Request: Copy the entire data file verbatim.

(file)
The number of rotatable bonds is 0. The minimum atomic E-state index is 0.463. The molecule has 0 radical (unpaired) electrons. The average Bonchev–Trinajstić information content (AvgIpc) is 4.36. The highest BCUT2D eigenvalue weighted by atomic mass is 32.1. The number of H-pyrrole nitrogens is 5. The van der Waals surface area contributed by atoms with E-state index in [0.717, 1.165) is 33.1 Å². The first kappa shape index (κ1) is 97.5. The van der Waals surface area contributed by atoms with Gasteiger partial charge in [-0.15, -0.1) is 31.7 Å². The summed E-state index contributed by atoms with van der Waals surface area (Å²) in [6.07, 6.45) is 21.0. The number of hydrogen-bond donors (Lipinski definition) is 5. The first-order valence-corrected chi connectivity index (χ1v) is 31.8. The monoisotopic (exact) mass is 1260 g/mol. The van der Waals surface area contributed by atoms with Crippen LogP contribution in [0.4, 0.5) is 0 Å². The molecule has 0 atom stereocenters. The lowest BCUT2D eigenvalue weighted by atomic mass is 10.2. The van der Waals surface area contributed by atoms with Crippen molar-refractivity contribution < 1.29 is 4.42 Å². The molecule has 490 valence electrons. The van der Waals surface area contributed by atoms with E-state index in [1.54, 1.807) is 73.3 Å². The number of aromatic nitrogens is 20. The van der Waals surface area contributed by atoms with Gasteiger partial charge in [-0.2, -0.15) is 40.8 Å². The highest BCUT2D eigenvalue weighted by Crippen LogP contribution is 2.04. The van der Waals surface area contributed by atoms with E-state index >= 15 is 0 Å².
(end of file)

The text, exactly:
The number of rotatable bonds is 0. The minimum atomic E-state index is 0.463. The molecule has 0 radical (unpaired) electrons. The average Bonchev–Trinajstić information content (AvgIpc) is 4.36. The highest BCUT2D eigenvalue weighted by atomic mass is 32.1. The number of H-pyrrole nitrogens is 5. The van der Waals surface area contributed by atoms with E-state index in [0.717, 1.165) is 33.1 Å². The first kappa shape index (κ1) is 97.5. The van der Waals surface area contributed by atoms with Gasteiger partial charge in [-0.15, -0.1) is 31.7 Å². The summed E-state index contributed by atoms with van der Waals surface area (Å²) in [6.07, 6.45) is 21.0. The number of hydrogen-bond donors (Lipinski definition) is 5. The first-order valence-corrected chi connectivity index (χ1v) is 31.8. The monoisotopic (exact) mass is 1260 g/mol. The van der Waals surface area contributed by atoms with Crippen LogP contribution in [0.4, 0.5) is 0 Å². The molecule has 0 atom stereocenters. The lowest BCUT2D eigenvalue weighted by atomic mass is 10.2. The van der Waals surface area contributed by atoms with Crippen molar-refractivity contribution < 1.29 is 4.42 Å². The molecule has 490 valence electrons. The van der Waals surface area contributed by atoms with E-state index in [1.54, 1.807) is 73.3 Å². The number of aromatic nitrogens is 20. The van der Waals surface area contributed by atoms with Gasteiger partial charge in [-0.2, -0.15) is 40.8 Å². The highest BCUT2D eigenvalue weighted by Crippen LogP contribution is 2.04. The van der Waals surface area contributed by atoms with E-state index >= 15 is 0 Å².